Editor's desk: Luminous luminaries
Sometimes while researching an article or editing an issue, I stumble across a character who so captures my imagination that I can't help but follow the rabbit down its hole.
That is exactly what happened when I read the first draft of Jeff Hecht's Luminary article about Gerald Pearson and his work to create the first silicon solar cell. The story contained a short reference to a paper authored by one Mária Telkes of Massachusetts Institute of Technology (MIT) in 1947—clearly a woman and a scientist, in a decade when the combination was rare. "Who was she?" I wondered.
A few Google searches later, I was excited enough to start gushing to family and strangers about Mária Telkes. We added a second luminary article to this issue just to share her interesting story—one of pluck and perseverance in the face of good ‘ol' boys clubs, xenophobia, and McCarthy-era suspicions of anyone who didn't subscribe to midcentury social norms.
Telkes clashed ideologically with her supervisor at MIT, Hoyt Hottel, who saw solar research as just an interesting engineering problem. In the mid-20th century, petroleum was abundant and cheap; he couldn't envision an economic—or environmental—reason to seriously consider anything else. Telkes, on the other hand, saw solar research as a societal imperative.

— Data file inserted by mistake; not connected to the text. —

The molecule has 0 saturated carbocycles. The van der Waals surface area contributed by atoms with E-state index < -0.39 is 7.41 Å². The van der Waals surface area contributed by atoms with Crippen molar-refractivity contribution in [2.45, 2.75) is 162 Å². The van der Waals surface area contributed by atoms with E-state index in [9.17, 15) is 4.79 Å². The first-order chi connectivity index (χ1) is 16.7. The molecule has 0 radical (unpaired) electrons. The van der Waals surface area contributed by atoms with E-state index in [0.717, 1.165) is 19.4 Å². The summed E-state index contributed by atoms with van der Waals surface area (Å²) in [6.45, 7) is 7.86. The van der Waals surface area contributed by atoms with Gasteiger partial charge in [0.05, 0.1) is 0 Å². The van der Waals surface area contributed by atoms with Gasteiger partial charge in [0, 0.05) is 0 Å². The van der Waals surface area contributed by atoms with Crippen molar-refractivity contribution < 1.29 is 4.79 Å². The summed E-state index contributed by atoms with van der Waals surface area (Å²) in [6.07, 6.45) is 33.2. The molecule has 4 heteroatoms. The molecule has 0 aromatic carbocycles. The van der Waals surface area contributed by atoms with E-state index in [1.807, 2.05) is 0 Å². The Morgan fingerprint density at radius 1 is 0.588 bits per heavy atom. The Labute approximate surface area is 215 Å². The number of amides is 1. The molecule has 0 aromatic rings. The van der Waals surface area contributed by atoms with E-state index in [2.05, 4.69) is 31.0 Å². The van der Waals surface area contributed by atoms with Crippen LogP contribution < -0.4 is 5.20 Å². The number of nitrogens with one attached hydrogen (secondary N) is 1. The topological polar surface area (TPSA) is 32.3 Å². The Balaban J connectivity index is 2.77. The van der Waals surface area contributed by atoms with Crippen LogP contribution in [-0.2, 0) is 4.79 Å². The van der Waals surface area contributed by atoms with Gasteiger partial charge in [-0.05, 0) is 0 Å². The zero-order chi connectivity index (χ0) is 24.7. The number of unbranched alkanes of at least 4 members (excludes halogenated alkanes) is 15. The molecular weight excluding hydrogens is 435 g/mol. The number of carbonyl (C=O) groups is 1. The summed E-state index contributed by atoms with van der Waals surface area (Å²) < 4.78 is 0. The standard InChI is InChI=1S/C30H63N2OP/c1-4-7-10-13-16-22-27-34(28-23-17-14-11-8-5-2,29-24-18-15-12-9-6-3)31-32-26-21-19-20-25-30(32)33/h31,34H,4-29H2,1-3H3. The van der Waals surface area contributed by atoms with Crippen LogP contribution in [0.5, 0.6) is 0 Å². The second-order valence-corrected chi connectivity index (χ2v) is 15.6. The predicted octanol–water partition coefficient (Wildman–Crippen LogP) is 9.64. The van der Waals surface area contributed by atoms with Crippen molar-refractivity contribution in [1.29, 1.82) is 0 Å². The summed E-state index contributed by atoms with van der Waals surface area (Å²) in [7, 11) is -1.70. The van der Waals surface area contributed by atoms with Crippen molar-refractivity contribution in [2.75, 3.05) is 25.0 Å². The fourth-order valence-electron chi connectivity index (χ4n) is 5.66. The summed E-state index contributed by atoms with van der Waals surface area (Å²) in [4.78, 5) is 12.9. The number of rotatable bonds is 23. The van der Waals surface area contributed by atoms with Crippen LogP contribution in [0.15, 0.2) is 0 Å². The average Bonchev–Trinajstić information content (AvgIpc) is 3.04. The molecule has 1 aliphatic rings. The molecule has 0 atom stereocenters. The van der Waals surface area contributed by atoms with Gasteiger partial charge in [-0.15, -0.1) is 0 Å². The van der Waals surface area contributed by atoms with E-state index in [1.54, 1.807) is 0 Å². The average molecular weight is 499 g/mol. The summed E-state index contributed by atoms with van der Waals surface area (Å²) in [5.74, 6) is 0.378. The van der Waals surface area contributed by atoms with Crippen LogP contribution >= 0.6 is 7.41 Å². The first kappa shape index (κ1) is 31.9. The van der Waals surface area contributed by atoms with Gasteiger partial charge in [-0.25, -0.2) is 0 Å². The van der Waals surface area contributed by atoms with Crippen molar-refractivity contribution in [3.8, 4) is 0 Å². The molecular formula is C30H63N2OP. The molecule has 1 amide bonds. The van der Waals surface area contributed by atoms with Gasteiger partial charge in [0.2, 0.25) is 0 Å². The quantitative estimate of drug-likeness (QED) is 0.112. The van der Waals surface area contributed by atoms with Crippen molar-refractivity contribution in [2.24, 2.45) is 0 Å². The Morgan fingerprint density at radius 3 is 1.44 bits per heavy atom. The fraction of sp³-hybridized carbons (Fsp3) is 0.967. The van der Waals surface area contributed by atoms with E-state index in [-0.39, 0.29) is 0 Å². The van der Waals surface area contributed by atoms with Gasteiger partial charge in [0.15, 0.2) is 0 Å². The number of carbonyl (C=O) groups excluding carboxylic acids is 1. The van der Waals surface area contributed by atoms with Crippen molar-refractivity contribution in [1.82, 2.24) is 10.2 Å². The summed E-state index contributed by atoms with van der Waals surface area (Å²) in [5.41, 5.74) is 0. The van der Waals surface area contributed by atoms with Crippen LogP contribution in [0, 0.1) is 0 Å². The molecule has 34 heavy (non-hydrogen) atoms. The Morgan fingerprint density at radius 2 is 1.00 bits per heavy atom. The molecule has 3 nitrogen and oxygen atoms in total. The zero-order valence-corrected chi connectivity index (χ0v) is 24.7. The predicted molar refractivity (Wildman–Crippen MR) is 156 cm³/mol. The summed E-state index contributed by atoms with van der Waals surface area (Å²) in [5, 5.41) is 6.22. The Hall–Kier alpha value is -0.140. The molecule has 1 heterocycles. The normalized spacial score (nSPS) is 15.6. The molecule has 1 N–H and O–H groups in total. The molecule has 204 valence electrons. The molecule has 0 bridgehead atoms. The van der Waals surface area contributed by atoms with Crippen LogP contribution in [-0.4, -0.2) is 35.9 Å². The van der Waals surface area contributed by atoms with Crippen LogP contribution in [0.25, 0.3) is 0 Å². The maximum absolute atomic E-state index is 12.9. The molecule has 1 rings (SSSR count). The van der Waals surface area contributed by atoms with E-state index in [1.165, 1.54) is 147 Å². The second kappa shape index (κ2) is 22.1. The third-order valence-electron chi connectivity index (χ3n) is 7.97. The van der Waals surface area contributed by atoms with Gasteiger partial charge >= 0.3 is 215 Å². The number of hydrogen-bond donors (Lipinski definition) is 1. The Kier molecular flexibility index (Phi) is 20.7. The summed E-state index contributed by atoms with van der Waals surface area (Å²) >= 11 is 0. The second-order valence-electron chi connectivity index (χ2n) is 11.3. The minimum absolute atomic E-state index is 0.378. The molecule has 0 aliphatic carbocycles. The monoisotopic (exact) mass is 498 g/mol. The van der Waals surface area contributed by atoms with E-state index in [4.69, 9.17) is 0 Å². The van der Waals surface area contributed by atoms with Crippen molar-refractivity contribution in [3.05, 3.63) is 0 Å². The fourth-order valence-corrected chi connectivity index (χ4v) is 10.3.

Today, the imperative is obvious, and most people working in solar research are in Telkes's camp. Researchers are driven to halt the damage done by humanity's heedless overconsumption of coal and petroleum-an interesting and difficult engineering problem, with a more pressing humanitarian and economic purpose.
The pages of this issue of Photonics Focus should remind us how much scientific progress has been made in a short time. Solar cell efficiency has increased from the six percent that Pearson achieved in 1954 to a useful 25 percent today. Photovoltaic (PV) panels have become affordable and ubiquitous. They are installed in remote communities disconnected from the utility grid to provide electricity where none was previously available.
While today's PV efficiencies are functional, researchers keep finding ways to improve them through new materials, designs, and construction methods. Innovative companies are laminating quantum dots into window glass to create transparent photovoltaics, which will increase the surface area of buildings available to harness sunlight for conversion to usable energy.
Other researchers are looking not to the sun, but to water as a source of renewable energy. If water's hydrogen and oxygen molecules could be quickly and cheaply teased apart, as plants manage so easily through photosynthesis, then the world's most abundant natural resource could be converted to a liquid hydrocarbon, which could replace the energy-dense liquid fuel needed to power jet engines or heat homes.
Luminaries like Telkes and Pearson had the foresight to look beyond the abundance of fossil fuels in their own lifetimes, and the courage to pursue an alternative. Their curiosity and early experiments laid the groundwork for advances in renewable energy. They are the giants upon whose shoulders today's solar researchers stand.
Gwen Weerts, Photonics Focus Editor-In-Chief